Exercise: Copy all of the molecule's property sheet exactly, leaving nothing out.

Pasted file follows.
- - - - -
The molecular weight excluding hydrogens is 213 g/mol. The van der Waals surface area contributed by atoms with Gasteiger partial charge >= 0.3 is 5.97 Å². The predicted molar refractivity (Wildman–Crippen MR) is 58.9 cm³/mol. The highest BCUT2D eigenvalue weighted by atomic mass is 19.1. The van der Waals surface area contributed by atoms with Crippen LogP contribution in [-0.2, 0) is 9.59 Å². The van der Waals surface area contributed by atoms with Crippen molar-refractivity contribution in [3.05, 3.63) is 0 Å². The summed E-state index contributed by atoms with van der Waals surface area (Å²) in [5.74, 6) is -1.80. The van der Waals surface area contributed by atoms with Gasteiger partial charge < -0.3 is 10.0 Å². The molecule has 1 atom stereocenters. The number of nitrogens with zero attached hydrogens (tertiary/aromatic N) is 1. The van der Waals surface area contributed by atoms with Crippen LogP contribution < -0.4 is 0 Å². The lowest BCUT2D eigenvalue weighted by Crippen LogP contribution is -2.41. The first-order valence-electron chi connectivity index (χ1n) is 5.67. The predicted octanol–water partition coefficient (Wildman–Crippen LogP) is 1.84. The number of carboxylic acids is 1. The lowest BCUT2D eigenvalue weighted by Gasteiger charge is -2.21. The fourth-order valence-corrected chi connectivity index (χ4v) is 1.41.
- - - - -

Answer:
The molecular weight excluding hydrogens is 213 g/mol. The van der Waals surface area contributed by atoms with Gasteiger partial charge >= 0.3 is 5.97 Å². The predicted molar refractivity (Wildman–Crippen MR) is 58.9 cm³/mol. The highest BCUT2D eigenvalue weighted by atomic mass is 19.1. The van der Waals surface area contributed by atoms with Crippen LogP contribution in [-0.2, 0) is 9.59 Å². The van der Waals surface area contributed by atoms with Crippen molar-refractivity contribution in [3.05, 3.63) is 0 Å². The summed E-state index contributed by atoms with van der Waals surface area (Å²) in [5.74, 6) is -1.80. The van der Waals surface area contributed by atoms with Gasteiger partial charge < -0.3 is 10.0 Å². The molecule has 1 atom stereocenters. The number of nitrogens with zero attached hydrogens (tertiary/aromatic N) is 1. The van der Waals surface area contributed by atoms with Crippen LogP contribution < -0.4 is 0 Å². The lowest BCUT2D eigenvalue weighted by Crippen LogP contribution is -2.41. The first-order valence-electron chi connectivity index (χ1n) is 5.67. The predicted octanol–water partition coefficient (Wildman–Crippen LogP) is 1.84. The number of carboxylic acids is 1. The lowest BCUT2D eigenvalue weighted by Gasteiger charge is -2.21. The fourth-order valence-corrected chi connectivity index (χ4v) is 1.41.